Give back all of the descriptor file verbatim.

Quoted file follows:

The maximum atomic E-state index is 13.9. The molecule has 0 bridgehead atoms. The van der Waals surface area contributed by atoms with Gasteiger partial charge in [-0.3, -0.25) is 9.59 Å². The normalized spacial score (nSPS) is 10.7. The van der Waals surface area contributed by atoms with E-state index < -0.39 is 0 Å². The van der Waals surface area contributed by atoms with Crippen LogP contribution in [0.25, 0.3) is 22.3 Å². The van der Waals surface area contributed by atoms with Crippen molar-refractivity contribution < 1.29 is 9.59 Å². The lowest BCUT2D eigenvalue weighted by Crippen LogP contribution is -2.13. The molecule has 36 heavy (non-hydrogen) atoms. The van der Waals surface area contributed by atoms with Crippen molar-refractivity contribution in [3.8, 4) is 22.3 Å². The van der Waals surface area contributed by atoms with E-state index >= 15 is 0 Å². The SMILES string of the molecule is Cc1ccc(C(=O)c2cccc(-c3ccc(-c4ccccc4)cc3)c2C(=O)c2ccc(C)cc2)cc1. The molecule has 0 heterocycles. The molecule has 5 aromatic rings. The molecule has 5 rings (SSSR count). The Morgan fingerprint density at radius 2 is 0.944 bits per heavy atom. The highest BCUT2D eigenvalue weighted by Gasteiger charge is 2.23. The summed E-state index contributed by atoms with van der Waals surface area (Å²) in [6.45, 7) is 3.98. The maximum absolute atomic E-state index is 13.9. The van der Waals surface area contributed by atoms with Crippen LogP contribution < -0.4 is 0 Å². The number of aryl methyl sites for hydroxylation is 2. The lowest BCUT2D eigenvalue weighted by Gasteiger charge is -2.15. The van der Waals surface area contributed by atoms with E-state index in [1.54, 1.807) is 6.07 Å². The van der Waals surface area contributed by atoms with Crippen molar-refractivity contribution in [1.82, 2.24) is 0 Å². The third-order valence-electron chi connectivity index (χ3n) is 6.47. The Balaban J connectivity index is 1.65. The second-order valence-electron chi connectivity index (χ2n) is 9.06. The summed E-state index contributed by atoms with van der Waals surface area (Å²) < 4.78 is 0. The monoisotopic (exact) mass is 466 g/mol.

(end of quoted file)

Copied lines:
The maximum atomic E-state index is 13.9. The molecule has 0 bridgehead atoms. The van der Waals surface area contributed by atoms with Gasteiger partial charge in [-0.3, -0.25) is 9.59 Å². The normalized spacial score (nSPS) is 10.7. The van der Waals surface area contributed by atoms with E-state index < -0.39 is 0 Å². The van der Waals surface area contributed by atoms with Crippen LogP contribution in [0.25, 0.3) is 22.3 Å². The van der Waals surface area contributed by atoms with Crippen molar-refractivity contribution < 1.29 is 9.59 Å². The lowest BCUT2D eigenvalue weighted by Crippen LogP contribution is -2.13. The molecule has 36 heavy (non-hydrogen) atoms. The van der Waals surface area contributed by atoms with Crippen molar-refractivity contribution in [3.8, 4) is 22.3 Å². The van der Waals surface area contributed by atoms with E-state index >= 15 is 0 Å². The SMILES string of the molecule is Cc1ccc(C(=O)c2cccc(-c3ccc(-c4ccccc4)cc3)c2C(=O)c2ccc(C)cc2)cc1. The molecule has 0 heterocycles. The molecule has 5 aromatic rings. The molecule has 5 rings (SSSR count). The Morgan fingerprint density at radius 2 is 0.944 bits per heavy atom. The highest BCUT2D eigenvalue weighted by Gasteiger charge is 2.23. The summed E-state index contributed by atoms with van der Waals surface area (Å²) in [6.45, 7) is 3.98. The maximum absolute atomic E-state index is 13.9. The van der Waals surface area contributed by atoms with Crippen LogP contribution < -0.4 is 0 Å². The number of aryl methyl sites for hydroxylation is 2. The lowest BCUT2D eigenvalue weighted by Gasteiger charge is -2.15. The van der Waals surface area contributed by atoms with E-state index in [1.54, 1.807) is 6.07 Å². The van der Waals surface area contributed by atoms with Crippen molar-refractivity contribution in [1.82, 2.24) is 0 Å². The third-order valence-electron chi connectivity index (χ3n) is 6.47. The Balaban J connectivity index is 1.65. The second-order valence-electron chi connectivity index (χ2n) is 9.06. The summed E-state index contributed by atoms with van der Waals surface area (Å²) < 4.78 is 0. The monoisotopic (exact) mass is 466 g/mol.